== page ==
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Congress must act to avoid Medicare reimbursement cut in 2023, senators say


Payments could drop by almost 8.5%, according to AMA and other health care groups.

Congress must act to avoid Medicare reimbursement cut in 2023, senators say

Physicians hope a letter to Senate leaders sparks interest and action by Congress to avoid a nearly 8.5% cut to Medicare reimbursements in 2023.

The American Medical Association praised the Nov. 2 missive sent by 46 senators to Senate Majority Leader Sen. Chuck Schumer, D-New York, and Minority Leader Sen. Mitch McConnell, R-Kentucky.

The senators wrote “to express our serious concerns regarding the stability of Medicare payments to health care provider,” said the letter. Sen. Debbie Stabenow, D-Michigan, and Sen. John Barrasso, MD, were the top co-signers with 44 other Senators on the bipartisan message.

Physicians continue to face financial woes due to higher practice costs and the effects of the COVID-19 pandemic, the lawmakers said. Without congressional action to avoid cuts to Medicare reimbursements, things will get worse, they said.

“Financial uncertainty due to pending payment cuts will only compound these challenges,” they said. “It is essential in the coming weeks that we make sure providers have the resources they need to keep their doors open for seniors and families.”

Cuts coming in 2023

The U.S. Centers for Medicare & Medicaid Services (CMS) released the 2023 Physician Fee Schedule (PFS) rule on July7; CMS’ final rule was issued Nov. 1. By law, the rule must be budget-neutral, so any projected spending increases must be offset within the PFS.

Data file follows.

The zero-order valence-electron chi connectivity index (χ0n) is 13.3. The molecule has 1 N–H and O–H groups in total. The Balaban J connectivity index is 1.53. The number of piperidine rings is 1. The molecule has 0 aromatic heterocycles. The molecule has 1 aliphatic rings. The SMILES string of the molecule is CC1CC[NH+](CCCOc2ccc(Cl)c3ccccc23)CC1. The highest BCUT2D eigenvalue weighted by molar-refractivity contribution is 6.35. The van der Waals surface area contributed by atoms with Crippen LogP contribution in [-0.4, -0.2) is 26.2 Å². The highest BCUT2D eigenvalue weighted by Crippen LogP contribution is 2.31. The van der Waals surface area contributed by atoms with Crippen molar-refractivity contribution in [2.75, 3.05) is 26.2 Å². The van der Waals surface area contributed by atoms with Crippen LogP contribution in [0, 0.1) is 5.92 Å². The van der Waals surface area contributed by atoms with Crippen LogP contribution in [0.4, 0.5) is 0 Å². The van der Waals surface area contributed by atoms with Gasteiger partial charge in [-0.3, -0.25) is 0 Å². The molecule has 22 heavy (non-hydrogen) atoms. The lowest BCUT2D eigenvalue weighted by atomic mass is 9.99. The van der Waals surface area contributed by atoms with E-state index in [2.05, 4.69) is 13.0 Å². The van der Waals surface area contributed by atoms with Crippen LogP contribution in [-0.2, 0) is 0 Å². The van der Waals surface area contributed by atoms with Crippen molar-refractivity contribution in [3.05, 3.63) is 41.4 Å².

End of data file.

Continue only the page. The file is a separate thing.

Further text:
The 2023 PFS would cut physician payments by 4.42%. AMA strongly supports bipartisan legislation, the “Supporting Medicare Providers Act of 2022,” introduced in the House of Representatives to stop that scheduled cut.

PAYGO in place

Next year, the Statutory Pay-As-You-Go Act of 2010, known as Statutory PAYGO, would enact a sequestration, or across-the-board reductions, amounting to a 4% cut to Medicare payments, according to analyses by AMA and the American Hospital Association (AHA). That 4% translates to about $36 billion, according to AHA, which estimated hospitals would lose out on Medicare payments of up to $9.4 billion for 2023.

AMA and AHA have called for congressional action to avoid the Statutory PAYGO cut.

“It was immediately apparent that the 2023 Medicare physician payment rates not only failed to account for inflation in practice costs and COVID-related challenges to practice sustainability but also included the damaging across-the-board reduction,” AMA President Jack Resneck Jr., MD, said in a news release.

Congress suspended the PAYGO sequestration at the start of the COVID-19 pandemic, but that moratorium will expire at the start of 2023.

AMA has recommended creating a Medicare Economic Index update for the coming year. The organization also called for Congress and CMS to extend the 5% Advanced Alternative Payment Model to encourage more physicians to transition from fee-for-service to alternative payment models.

Hurting patient access

A number of other physician and health care organizations have weighed in with their analyses about what the cuts would mean in 2023. Along with less money for physicians, the cuts would lead to reductions in charity care, ability to see new Medicare patients, staff, and locations, according to a survey this year by the Medical Group Management Association.

The lawmakers repeated those points.

“Failure to act in the coming weeks could result in reduced staffing levels and office closures, jeopardizing patient access to care,” the senators’ letter said. “We are especially concerned about this impact in rural and underserved communities.”

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